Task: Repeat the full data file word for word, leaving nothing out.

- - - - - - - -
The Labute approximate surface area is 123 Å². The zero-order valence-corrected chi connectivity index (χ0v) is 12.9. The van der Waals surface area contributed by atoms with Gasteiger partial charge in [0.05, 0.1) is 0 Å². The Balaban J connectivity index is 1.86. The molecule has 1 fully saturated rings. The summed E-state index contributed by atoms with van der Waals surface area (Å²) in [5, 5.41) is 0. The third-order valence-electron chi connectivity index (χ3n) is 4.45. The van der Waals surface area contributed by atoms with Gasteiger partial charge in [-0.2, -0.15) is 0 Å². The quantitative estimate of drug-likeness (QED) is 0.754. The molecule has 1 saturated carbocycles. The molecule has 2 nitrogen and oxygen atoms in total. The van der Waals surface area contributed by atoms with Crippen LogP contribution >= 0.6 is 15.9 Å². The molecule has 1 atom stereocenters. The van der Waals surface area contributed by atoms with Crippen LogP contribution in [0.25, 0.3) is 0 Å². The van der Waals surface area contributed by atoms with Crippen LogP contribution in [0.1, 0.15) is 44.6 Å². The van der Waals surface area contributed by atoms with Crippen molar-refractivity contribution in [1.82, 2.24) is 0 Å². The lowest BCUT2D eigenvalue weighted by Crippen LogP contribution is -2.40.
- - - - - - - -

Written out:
The Labute approximate surface area is 123 Å². The zero-order valence-corrected chi connectivity index (χ0v) is 12.9. The van der Waals surface area contributed by atoms with Gasteiger partial charge in [0.05, 0.1) is 0 Å². The Balaban J connectivity index is 1.86. The molecule has 1 fully saturated rings. The summed E-state index contributed by atoms with van der Waals surface area (Å²) in [5, 5.41) is 0. The third-order valence-electron chi connectivity index (χ3n) is 4.45. The van der Waals surface area contributed by atoms with Gasteiger partial charge in [-0.2, -0.15) is 0 Å². The quantitative estimate of drug-likeness (QED) is 0.754. The molecule has 1 saturated carbocycles. The molecule has 2 nitrogen and oxygen atoms in total. The van der Waals surface area contributed by atoms with Crippen LogP contribution >= 0.6 is 15.9 Å². The molecule has 1 atom stereocenters. The van der Waals surface area contributed by atoms with Crippen LogP contribution in [0.25, 0.3) is 0 Å². The van der Waals surface area contributed by atoms with Crippen LogP contribution in [0.1, 0.15) is 44.6 Å². The van der Waals surface area contributed by atoms with Crippen molar-refractivity contribution in [1.82, 2.24) is 0 Å². The lowest BCUT2D eigenvalue weighted by Crippen LogP contribution is -2.40.